Sunday, June 27, 2010

Lakeside Fire Units Assist with Santee Vegetation Fire

Santee / Miramar-   Lakeside Fire Department Units Brush 2 and Battalion 1 were called to provide assistance to Santee Fire Department to suppress a fire North of Santee Lakes which eventually burned onto property on the MCAS Miramar Base.  The fire was held to approximately 260 acres thanks to the hard work of all of the cooperating agencies which included several agencies from the Central Zone as well as Miramar Fire Department, Cal Fire and USFS.

Lakeside Brush 2 pumps a hose line on Division Z
 The Lakeside Units were assigned to Division Z, which was the northern flank of the fire.  Acting Lakeside Battalion Chief Charles Weber was the Division Supervisor for Division Z, ultimately responsible for coordinating all of the suppression efforts on the north side of the fire.  Lakeside Brush 2 was one of the two engines used to provide water to the north end of the fire, which required approximately 5,000 ft. of 1.5" hose to extinguish.

A portable water tank is set up to provide water for the fire suppression
 A portable water tank was set up to address the need for water utilized for fire suppression and overhaul.    These tanks hold up to 1,500 gallons of water which are filled by Water Tenders, such as the one pictured above, to provide a constant source of water during the fire.  In remote locations water supply proves to be a challenging obstacle which must be addressed early on.  Having a steady flow of water helps expedite suppression and provide for crew safety during wildfire operations.

Protecting the Oak Trees was a priority on this fire
 Protecting property as well as the environment are priorities in wildland firefighting.  When a fire is burning through an area with trees that are able to be saved firefighters will try to keep the fire in the low laying ground fuels out of the trees and taller vegetation that take much longer to grow back.  This is not always possible but something we do if we can.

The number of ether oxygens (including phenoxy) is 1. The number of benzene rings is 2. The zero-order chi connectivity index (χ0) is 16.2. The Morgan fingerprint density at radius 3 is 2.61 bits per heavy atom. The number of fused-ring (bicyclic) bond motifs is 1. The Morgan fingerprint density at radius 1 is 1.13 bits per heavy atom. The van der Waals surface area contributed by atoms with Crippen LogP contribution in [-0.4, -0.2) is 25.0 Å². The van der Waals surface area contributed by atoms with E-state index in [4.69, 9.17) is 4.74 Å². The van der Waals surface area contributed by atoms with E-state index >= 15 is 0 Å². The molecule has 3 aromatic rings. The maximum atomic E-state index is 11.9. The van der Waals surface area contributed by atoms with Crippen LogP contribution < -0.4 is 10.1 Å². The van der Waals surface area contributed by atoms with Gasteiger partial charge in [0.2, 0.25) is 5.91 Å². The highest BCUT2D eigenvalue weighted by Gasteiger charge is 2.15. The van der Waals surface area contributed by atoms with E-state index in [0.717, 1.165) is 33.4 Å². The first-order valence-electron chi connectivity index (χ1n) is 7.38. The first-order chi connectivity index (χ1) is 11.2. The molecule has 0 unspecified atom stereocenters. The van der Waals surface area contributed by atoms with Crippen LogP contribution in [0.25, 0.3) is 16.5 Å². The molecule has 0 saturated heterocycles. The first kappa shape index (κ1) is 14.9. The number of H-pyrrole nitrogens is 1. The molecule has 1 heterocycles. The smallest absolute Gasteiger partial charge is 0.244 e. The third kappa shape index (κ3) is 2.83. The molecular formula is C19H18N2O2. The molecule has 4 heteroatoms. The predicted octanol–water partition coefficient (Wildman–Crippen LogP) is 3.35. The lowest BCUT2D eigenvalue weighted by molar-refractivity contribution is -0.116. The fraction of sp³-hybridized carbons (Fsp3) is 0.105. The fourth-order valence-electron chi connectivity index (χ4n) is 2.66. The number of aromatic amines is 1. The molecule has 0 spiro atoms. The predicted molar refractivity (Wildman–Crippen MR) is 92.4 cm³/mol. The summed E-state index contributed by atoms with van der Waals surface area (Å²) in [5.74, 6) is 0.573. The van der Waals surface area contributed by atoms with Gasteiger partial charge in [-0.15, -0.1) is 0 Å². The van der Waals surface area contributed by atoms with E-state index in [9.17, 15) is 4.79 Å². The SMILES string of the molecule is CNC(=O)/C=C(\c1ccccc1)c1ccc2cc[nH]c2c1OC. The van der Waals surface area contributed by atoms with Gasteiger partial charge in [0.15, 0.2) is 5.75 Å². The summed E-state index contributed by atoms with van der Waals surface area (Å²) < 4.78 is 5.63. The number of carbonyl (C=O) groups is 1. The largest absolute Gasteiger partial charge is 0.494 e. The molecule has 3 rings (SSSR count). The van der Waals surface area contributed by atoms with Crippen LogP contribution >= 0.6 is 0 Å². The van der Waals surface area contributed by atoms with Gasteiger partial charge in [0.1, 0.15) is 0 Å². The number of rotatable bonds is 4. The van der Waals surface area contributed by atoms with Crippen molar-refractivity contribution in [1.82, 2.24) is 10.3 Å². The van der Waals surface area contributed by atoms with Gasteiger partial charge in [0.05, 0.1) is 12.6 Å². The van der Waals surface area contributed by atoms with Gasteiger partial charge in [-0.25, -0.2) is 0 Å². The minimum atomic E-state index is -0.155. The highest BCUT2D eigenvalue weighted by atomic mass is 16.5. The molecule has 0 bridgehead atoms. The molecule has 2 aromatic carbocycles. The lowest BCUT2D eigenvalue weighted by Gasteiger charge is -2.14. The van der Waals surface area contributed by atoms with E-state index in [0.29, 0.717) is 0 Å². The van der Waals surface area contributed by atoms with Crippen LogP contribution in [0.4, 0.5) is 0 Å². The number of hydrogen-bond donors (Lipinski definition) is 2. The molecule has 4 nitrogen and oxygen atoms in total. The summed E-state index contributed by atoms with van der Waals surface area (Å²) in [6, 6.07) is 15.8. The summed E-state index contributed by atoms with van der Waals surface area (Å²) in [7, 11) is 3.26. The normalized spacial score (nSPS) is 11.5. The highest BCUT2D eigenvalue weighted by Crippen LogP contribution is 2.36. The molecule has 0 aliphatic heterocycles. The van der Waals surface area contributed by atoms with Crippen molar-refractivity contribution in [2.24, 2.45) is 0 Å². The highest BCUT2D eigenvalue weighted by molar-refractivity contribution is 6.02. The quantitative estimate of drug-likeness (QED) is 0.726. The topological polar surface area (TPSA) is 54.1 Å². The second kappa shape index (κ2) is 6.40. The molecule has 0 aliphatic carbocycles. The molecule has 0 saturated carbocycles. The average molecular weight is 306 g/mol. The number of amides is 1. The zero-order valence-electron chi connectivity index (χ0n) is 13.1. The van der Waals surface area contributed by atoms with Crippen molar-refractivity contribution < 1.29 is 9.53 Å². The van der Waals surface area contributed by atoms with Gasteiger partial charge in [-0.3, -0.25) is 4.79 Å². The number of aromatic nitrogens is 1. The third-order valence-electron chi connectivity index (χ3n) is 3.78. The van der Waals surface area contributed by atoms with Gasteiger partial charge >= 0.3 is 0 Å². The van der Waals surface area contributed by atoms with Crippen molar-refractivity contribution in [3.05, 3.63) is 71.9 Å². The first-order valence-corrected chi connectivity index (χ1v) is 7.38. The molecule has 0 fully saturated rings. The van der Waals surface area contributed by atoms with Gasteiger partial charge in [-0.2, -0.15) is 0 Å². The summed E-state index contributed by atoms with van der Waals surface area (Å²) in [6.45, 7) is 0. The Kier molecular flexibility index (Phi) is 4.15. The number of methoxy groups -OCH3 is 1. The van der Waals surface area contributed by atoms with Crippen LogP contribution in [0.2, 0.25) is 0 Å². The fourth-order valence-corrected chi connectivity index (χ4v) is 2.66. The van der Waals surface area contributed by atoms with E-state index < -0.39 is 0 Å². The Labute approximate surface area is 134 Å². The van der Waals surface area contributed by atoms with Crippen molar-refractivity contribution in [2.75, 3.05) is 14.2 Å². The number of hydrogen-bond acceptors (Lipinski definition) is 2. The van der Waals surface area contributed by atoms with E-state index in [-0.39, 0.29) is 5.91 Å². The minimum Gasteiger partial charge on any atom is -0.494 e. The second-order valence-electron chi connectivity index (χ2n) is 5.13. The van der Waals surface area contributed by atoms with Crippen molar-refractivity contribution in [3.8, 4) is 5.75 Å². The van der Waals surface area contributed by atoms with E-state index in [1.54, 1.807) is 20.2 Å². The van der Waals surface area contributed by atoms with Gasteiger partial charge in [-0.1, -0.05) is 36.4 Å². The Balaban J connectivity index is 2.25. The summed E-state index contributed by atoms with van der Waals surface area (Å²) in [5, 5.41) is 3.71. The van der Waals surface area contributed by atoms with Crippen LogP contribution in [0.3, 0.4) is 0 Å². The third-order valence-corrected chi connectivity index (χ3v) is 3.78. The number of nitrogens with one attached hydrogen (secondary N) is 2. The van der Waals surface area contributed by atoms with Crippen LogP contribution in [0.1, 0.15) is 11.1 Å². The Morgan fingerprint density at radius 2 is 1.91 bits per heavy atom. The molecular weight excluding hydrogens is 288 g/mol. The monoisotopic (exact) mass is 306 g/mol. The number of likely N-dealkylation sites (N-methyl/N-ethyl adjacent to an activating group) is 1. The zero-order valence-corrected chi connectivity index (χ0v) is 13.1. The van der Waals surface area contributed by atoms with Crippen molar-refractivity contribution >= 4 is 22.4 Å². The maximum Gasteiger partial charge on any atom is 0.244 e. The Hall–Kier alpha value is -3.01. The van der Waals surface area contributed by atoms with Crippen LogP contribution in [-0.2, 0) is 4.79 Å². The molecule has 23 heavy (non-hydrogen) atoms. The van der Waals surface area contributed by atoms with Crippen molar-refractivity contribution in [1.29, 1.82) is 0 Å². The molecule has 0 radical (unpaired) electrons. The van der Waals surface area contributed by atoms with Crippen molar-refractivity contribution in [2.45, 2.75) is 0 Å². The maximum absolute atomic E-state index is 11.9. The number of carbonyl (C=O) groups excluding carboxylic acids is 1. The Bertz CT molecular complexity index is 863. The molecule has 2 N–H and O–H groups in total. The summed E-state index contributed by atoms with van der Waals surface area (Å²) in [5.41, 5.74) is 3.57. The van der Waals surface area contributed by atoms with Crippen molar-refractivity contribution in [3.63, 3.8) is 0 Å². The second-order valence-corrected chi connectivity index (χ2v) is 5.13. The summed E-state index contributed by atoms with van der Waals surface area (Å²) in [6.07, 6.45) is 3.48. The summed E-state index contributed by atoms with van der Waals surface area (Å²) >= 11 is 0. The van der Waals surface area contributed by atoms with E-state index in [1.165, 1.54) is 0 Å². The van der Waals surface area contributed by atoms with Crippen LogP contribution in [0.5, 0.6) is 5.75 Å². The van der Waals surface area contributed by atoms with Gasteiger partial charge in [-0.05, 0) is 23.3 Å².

The fire pushing East towards the road

Lakeside Captain Victor Gonzales and Firefighter/Paramedic Eric Stamm waiting to put the fire out when it reaches the road
Firefighters commonly use dirt roads to help stop the fire.  In the picture above Lakeside firefighters wait for the fire to reach the road before extinguishing it.  This method helps provide for crew safety by allowing them to stand in an area the will not burn while putting out the fire.  It also decreases the work and time required to overhaul a fire by letting it burn up to an existing fire break.

A view of the grass after it had burned up to the road

This fire was an example of how effective our existing automatic and mutual aid systems are in Southern California.  If there was not the rapid response by several agencies who were able to seamlessly work in conjunction with one another this fire would have been much larger.  Using a well coordinated attack the firefighters on scene were able to keep this fire away from any populated areas thereby achieving our primary goal to provide for life safety.

View Lakeside Incidents and Story Map in a larger map

Story submitted by: Firefighter / Paramedic Bernie Molloy

1 comment:

  1. I was listening to the Heartland Fire scanner on the internet during this one. It was awesome to hear how coordinated everything was and how well all of the different departments worked together. Great job - Thanks!